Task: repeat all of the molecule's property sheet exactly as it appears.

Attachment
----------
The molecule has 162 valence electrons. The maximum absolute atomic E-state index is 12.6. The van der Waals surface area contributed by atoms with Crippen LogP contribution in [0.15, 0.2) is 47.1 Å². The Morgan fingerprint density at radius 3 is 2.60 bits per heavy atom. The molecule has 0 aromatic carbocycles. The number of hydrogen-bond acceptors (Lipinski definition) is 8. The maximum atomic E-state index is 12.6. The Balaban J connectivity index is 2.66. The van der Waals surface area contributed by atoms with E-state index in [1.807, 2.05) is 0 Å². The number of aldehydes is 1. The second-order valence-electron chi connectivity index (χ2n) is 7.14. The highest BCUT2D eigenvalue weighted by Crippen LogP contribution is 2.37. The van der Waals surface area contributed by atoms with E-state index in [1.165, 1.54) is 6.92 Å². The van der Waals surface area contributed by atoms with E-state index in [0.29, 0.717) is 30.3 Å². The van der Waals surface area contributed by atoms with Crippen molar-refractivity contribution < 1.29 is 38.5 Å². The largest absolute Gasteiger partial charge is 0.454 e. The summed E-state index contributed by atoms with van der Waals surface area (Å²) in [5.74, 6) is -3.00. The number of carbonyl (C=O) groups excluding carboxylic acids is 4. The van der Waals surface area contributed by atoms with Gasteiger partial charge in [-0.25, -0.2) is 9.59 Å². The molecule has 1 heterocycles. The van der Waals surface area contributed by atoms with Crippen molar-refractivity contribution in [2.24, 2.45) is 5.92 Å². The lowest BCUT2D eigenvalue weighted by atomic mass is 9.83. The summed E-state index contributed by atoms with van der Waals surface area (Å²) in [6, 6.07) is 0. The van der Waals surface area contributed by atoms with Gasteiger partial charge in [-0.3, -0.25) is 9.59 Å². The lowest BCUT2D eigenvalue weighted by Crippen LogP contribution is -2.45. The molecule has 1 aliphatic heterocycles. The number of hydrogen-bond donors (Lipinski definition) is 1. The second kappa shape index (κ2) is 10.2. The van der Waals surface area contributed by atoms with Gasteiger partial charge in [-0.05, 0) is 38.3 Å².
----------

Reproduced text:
The molecule has 162 valence electrons. The maximum absolute atomic E-state index is 12.6. The van der Waals surface area contributed by atoms with Crippen LogP contribution in [0.15, 0.2) is 47.1 Å². The Morgan fingerprint density at radius 3 is 2.60 bits per heavy atom. The molecule has 0 aromatic carbocycles. The number of hydrogen-bond acceptors (Lipinski definition) is 8. The maximum atomic E-state index is 12.6. The Balaban J connectivity index is 2.66. The van der Waals surface area contributed by atoms with E-state index in [1.807, 2.05) is 0 Å². The number of aldehydes is 1. The second-order valence-electron chi connectivity index (χ2n) is 7.14. The highest BCUT2D eigenvalue weighted by Crippen LogP contribution is 2.37. The van der Waals surface area contributed by atoms with E-state index in [1.165, 1.54) is 6.92 Å². The van der Waals surface area contributed by atoms with E-state index in [0.29, 0.717) is 30.3 Å². The van der Waals surface area contributed by atoms with Crippen molar-refractivity contribution < 1.29 is 38.5 Å². The largest absolute Gasteiger partial charge is 0.454 e. The summed E-state index contributed by atoms with van der Waals surface area (Å²) in [5.74, 6) is -3.00. The number of carbonyl (C=O) groups excluding carboxylic acids is 4. The van der Waals surface area contributed by atoms with Gasteiger partial charge in [-0.25, -0.2) is 9.59 Å². The molecule has 1 heterocycles. The van der Waals surface area contributed by atoms with Crippen molar-refractivity contribution in [2.24, 2.45) is 5.92 Å². The lowest BCUT2D eigenvalue weighted by atomic mass is 9.83. The summed E-state index contributed by atoms with van der Waals surface area (Å²) in [6, 6.07) is 0. The van der Waals surface area contributed by atoms with Gasteiger partial charge in [-0.3, -0.25) is 9.59 Å². The lowest BCUT2D eigenvalue weighted by Crippen LogP contribution is -2.45. The molecule has 1 aliphatic heterocycles. The number of hydrogen-bond donors (Lipinski definition) is 1. The second kappa shape index (κ2) is 10.2. The van der Waals surface area contributed by atoms with Gasteiger partial charge in [-0.05, 0) is 38.3 Å².